Happy Labor Day!
This month, we will be celebrating what it is that gets us up in the morning. The obvious thing that gets us up in the morning is our work and the first Monday of September here in the United States we honor workers with a day off and call it Labor Day!
Although summer doesn’t officially arrive until around June 21, Memorial Day denotes the beginning of the summer season. Independence Day (July 4) is at the height of summer, and Labor Day denotes the end of summer festivities and the beginning of the autumn season.
Why did we celebrate Labor Day?
According to the Department of Labor, Labor Day is always the first Monday in September. It was created by the labor movement, and it is dedicated to the social and economic achievements of American workers. It constitutes a yearly national tribute to the contributions that workers have made to the strength, prosperity, and well-being of our country.
Mother’s Day honors mothers. Father’s Day honors fathers. Memorial Day honors those who have passed, and Veteran’s Day is the day we honor veterans. However, Labor Day is the day, If you’ve had a job, to pat yourself on the back for contributing to the prosperity of our great country.
Labor Day Legislation
Through the years the nation gave increasing emphasis to Labor Day. The first governmental recognition came through municipal ordinances passed during 1885 and 1886. From these, a movement developed to secure state legislation. The first state bill was introduced in New York, but the first to become law was passed by Oregon on February 21, 1887. During the year four more states — Colorado, Massachusetts, New Jersey, and New York — created the Labor Day holiday. By the end of the decade Connecticut, Nebraska, and Pennsylvania had followed suit. By 1894, 23 other states had adopted the holiday in honor of workers, and on June 28 of that year, Congress passed an act making the first Monday in September of each year a legal holiday in the District of Columbia and the territories.
Founder of Labor Day
More than 100 years after the first Labor Day observance, and we don’t know who first thought up the idea of the holiday for workers.
Some records show that Peter J. McGuire, general secretary of the Brotherhood of Carpenters and Joiners and a cofounder of the American Federation of Labor, first suggested a day to honor those “who from rude nature have delved and carved all the grandeur we behold.”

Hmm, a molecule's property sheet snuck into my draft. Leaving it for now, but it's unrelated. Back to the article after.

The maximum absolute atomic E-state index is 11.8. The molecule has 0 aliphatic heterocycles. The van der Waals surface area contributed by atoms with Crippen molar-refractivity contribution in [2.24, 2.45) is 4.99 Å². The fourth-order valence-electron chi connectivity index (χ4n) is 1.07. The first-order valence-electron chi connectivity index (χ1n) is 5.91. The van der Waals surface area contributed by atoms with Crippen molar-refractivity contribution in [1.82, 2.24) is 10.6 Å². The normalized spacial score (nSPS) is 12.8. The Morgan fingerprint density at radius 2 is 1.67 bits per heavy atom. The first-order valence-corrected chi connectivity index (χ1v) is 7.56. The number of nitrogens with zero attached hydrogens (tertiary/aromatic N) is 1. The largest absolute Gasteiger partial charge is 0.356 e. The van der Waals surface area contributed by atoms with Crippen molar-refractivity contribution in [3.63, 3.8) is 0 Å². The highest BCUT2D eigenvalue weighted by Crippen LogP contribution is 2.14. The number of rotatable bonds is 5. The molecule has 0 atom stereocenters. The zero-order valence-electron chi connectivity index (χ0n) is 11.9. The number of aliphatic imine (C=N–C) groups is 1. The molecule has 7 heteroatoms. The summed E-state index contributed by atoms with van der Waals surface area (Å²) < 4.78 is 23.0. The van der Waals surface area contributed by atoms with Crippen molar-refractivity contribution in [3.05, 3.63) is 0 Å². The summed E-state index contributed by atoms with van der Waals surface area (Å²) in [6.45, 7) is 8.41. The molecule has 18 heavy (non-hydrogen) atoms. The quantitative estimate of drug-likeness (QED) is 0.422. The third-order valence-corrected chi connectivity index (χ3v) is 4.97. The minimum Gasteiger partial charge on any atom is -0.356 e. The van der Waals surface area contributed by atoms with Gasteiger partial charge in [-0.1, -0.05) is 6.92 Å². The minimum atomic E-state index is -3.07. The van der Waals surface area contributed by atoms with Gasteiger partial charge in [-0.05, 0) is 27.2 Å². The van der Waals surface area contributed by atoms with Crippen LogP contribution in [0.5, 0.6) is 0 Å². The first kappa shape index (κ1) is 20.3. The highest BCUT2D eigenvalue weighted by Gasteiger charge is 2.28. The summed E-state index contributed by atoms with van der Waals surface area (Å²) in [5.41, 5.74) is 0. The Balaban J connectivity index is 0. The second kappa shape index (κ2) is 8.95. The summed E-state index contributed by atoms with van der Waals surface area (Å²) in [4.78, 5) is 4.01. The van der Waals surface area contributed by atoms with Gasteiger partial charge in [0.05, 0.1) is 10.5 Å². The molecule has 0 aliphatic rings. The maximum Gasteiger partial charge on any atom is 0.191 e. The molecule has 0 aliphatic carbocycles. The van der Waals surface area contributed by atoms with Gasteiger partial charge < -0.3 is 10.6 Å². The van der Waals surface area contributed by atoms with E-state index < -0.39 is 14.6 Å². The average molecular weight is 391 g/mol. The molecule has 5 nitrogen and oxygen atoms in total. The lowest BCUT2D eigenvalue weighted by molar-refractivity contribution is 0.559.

But Peter McGuire’s place in Labor Day history has not gone unchallenged. Many believe that Matthew Maguire, a machinist, not Peter McGuire, founded the holiday. Recent research seems to support the contention that Matthew Maguire, later the secretary of Local 344 of the International Association of Machinists in Paterson, N.J., proposed the holiday in 1882 while serving as secretary of the Central Labor Union in New York. What is clear is that the Central Labor Union adopted a Labor Day proposal and appointed a committee to plan a demonstration and picnic.
The First Labor Day
The first Labor Day holiday was celebrated on Tuesday, September 5, 1882, in New York City, in accordance with the plans of the Central Labor Union. The Central Labor Union held its second Labor Day holiday just a year later, on September 5, 1883.
In 1884 the first Monday in September was selected as the holiday, as originally proposed, and the Central Labor Union urged similar organizations in other cities to follow the example of New York and celebrate a “workingmen’s holiday” on that date. The idea spread with the growth of labor organizations, and in 1885 Labor Day was celebrated in many industrial centers of the country.
A Nationwide Holiday
The form that the observance and celebration of Labor Day should take was outlined in the first proposal of the holiday — a street parade to exhibit to the public “the strength and esprit de corps of the trade and labor organizations” of the community, followed by a festival for the recreation and amusement of the workers and their families. This became the pattern for the celebrations of Labor Day. Speeches by prominent men and women were introduced later, as more emphasis was placed upon the economic and civic significance of the holiday. Still later, by a resolution of the American Federation of Labor convention of 1909, the Sunday preceding Labor Day was adopted as Labor Sunday and dedicated to the spiritual and educational aspects of the labor movement.
The character of the Labor Day celebration has undergone a change in recent years, especially in large industrial centers where mass displays and huge parades have proved a problem. This change, however, is more a shift in emphasis and medium of expression. Labor Day addresses by leading union officials, industrialists, educators, clerics and government officials are given wide coverage in newspapers, radio, and television.
The vital force of labor added materially to the highest standard of living and the greatest production the world has ever known and has brought us closer to the realization of our traditional ideals of economic and political democracy. It is appropriate, therefore, that the nation pay tribute on Labor Day to the creator of so much of the nation’s strength, freedom, and leadership — the American worker.
Enjoy the day and THANK YOU to all the workers in America for your service to making your country great!